Learning and Pandemic Readiness

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This is an update toFlu Pandemic: Compliance or Readiness” posted in February.

As of November 12, 2007 the World Health Organization has confirmed 335 cases of H5N1 in humans. Nearly two thirds of those infected have died (206 deaths). The U.S. Department of Health and Human Services is funding pandemic planning activities across the nation, yet for many organizations this is not a priority. It’s not even on the back burner.   

Imagine all organizations (vendors, customers, utilities, etc.) experiencing 35% absenteeism (35% is the projection). In that environment, our current model of “just in time” economics will not succeed.

Organizations need to develop contingency plans by trouble shooting to identify options for a successful strategy. Training professionals need to be at the core of this endeavor. Will your team be ready to deliver a life saving message when the time arrives? For a high level overview for the issue, watch Scott McPherson and Elliott Masie’s discussion, Learning and Pandemic Readiness recorded at The MASIE Center’s Learning 2007 this past October.  

These particular plans may not need to be put into action (Although an epidemiologists friend at the CDC says it’s only a matter of time before a pandemic strikes). It may not be bird flu that hits us, but as Dwight D. Eisenhower said, In preparing for battle I have always found that plans are useless, but planning is indispensable.

Walk for Trash

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That’s right, walk for trash. We walk for autism, cancer, diabetes, and a host of other causes yet we are missing an opportunity. What if we picked up trash as we walked? It may sound crazy but think of the benefits. It could be a catalyst for shifting our understanding of individual and communal responsibility.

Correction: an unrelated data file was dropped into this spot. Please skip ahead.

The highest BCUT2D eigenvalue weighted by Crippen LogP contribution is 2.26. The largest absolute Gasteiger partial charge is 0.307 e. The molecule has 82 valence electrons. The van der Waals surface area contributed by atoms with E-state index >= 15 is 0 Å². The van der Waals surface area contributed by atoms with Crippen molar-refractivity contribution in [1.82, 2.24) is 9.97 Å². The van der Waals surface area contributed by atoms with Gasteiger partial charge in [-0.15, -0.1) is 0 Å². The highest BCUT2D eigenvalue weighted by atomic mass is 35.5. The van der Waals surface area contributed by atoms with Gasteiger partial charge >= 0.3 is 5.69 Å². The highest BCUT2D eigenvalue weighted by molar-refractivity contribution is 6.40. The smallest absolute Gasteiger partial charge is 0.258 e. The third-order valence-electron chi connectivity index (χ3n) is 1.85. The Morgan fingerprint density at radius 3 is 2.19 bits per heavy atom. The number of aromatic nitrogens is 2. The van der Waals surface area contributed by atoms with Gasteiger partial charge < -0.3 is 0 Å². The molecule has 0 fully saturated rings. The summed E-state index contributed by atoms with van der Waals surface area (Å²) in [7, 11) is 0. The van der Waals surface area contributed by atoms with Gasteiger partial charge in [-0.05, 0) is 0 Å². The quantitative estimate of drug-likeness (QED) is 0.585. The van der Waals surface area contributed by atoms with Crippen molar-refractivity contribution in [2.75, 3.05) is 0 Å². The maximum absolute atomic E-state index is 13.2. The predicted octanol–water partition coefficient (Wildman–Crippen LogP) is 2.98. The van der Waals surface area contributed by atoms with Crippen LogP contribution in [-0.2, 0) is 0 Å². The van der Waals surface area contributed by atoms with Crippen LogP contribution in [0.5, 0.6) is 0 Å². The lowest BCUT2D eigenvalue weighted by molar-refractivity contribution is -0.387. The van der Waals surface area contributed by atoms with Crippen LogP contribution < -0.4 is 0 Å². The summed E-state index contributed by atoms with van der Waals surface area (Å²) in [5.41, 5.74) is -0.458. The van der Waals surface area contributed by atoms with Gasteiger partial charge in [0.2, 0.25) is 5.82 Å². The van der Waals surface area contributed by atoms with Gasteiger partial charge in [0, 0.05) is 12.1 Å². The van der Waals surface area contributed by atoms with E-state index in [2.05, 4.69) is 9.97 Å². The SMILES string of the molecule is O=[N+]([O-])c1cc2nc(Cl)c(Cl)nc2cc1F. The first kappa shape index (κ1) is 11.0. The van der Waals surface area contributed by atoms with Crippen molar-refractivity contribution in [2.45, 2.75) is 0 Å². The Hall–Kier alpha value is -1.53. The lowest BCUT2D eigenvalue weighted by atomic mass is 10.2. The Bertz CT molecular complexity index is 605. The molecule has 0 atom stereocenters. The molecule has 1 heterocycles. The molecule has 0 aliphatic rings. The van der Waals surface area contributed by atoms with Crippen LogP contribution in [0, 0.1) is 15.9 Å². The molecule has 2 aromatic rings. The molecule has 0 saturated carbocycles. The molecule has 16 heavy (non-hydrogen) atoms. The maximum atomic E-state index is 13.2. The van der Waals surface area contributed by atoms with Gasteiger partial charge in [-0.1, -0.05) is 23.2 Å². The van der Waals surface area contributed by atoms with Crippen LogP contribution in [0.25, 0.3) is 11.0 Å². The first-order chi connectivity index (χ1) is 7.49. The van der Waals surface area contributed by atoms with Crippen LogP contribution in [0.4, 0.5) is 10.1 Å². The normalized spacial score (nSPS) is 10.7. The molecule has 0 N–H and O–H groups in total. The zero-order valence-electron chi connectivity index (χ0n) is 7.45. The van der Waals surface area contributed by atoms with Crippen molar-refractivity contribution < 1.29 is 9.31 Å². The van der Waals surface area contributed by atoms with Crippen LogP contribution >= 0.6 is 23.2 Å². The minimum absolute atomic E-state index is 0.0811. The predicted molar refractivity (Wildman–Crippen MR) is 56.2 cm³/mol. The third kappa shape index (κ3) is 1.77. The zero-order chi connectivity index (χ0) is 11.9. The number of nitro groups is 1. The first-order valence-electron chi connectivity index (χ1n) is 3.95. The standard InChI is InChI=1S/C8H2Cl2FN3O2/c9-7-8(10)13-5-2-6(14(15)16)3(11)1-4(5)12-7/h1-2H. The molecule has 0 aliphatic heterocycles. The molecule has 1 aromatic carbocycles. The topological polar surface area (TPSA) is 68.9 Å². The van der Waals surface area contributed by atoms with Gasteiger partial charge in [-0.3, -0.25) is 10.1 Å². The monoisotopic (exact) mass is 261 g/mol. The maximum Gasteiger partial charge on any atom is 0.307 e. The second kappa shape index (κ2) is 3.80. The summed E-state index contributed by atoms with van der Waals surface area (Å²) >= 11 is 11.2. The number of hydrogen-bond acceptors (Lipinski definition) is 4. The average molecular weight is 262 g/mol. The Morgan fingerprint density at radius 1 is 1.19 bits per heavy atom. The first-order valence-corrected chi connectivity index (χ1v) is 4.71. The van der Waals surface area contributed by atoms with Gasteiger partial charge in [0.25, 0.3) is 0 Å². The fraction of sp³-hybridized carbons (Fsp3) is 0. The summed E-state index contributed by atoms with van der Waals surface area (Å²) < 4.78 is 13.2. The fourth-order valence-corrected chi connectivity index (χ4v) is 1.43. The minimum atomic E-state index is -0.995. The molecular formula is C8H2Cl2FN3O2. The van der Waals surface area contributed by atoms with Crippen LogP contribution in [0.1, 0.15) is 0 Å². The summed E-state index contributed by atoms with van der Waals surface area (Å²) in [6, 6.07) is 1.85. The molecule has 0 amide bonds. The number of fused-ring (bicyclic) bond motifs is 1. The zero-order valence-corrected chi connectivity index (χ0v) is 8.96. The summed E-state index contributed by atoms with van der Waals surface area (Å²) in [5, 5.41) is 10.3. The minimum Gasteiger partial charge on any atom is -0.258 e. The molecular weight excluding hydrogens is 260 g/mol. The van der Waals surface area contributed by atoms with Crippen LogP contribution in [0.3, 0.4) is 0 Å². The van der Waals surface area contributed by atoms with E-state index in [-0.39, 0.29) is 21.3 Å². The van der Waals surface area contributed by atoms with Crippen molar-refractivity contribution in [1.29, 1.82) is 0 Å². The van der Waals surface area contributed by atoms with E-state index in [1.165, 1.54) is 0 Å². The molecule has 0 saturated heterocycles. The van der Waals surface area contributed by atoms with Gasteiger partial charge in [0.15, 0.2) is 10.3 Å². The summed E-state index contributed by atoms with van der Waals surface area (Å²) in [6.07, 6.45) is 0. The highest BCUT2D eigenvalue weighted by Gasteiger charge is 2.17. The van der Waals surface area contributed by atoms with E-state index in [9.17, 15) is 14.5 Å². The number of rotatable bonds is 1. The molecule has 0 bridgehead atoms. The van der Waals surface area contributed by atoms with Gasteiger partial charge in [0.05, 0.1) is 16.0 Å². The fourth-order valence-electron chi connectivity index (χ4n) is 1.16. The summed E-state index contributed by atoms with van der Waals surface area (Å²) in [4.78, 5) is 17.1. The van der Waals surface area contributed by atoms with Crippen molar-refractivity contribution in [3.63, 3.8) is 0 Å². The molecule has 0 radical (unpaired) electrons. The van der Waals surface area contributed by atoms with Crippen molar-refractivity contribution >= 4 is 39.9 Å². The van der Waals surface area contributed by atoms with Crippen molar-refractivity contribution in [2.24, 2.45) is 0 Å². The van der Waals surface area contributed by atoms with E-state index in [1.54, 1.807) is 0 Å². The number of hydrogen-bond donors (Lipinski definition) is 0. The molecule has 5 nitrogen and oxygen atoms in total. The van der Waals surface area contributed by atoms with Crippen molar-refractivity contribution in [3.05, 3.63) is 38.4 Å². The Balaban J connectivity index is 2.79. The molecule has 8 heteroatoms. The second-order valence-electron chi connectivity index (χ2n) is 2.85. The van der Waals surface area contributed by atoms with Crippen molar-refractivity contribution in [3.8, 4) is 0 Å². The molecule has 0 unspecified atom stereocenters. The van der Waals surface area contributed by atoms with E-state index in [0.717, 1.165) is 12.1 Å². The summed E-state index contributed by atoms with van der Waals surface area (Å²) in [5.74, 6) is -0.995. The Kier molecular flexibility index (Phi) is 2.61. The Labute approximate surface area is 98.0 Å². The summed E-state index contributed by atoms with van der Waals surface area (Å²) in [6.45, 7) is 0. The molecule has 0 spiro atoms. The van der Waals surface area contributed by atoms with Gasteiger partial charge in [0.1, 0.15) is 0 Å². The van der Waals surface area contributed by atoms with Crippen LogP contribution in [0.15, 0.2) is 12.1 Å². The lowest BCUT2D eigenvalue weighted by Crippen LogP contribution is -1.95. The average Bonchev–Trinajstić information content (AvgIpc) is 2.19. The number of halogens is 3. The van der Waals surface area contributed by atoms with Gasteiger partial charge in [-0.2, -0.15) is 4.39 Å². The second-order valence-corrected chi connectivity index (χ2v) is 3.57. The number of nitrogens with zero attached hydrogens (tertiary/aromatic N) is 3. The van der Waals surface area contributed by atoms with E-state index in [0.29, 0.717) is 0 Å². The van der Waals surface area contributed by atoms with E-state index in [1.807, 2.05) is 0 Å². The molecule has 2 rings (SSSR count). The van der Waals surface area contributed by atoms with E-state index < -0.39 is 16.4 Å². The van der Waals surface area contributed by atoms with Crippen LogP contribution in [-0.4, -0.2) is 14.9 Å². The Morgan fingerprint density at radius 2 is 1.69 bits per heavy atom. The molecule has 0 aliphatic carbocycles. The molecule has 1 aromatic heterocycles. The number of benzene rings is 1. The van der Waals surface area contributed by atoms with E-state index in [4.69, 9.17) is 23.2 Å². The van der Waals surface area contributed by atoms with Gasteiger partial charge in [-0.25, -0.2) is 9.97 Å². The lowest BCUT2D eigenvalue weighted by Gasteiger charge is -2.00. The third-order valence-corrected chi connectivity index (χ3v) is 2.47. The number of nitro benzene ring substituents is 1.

There is a sense of nobility in working for a cause. It’s as if the experience recalibrates our minds and we want to do better and be better. We want to make a difference and be part of something bigger than ourselves. Yet there is a gap between the feelings brought on by helping those who, for the most part, experience suffering by no fault of their own and the feelings we have about picking up trash others have left behind.

What causes us to segregate our sense of responsibility and charity? Can we transcend this gap and bring those same kind of noble feelings with us as we pick up trash? Can we take our sacrifice to the next level, do the uncomfortable, and clean up the messes others left behind? I believe we can.

Maybe it’s the Boy Scout in me; I cannot find a valid excuse for littering. Equally foreign is the idea that it is someone else’s responsibility to clean up.  What will happen if just one person takes a pair of gloves and a few trash bags to the next walk and cleans up along the way? What if it’s two people the next time, then ten people, then fifty, then one hundred? What difference will the one have made for the other ninety nine? What if walk organizers picked roads that need work? How would this increase our sense of ownership for the roadways we clean? How could this small individually driven challenge shift our culture of responsibility and conservancy?

The answers to these questions are too valuable to ignore.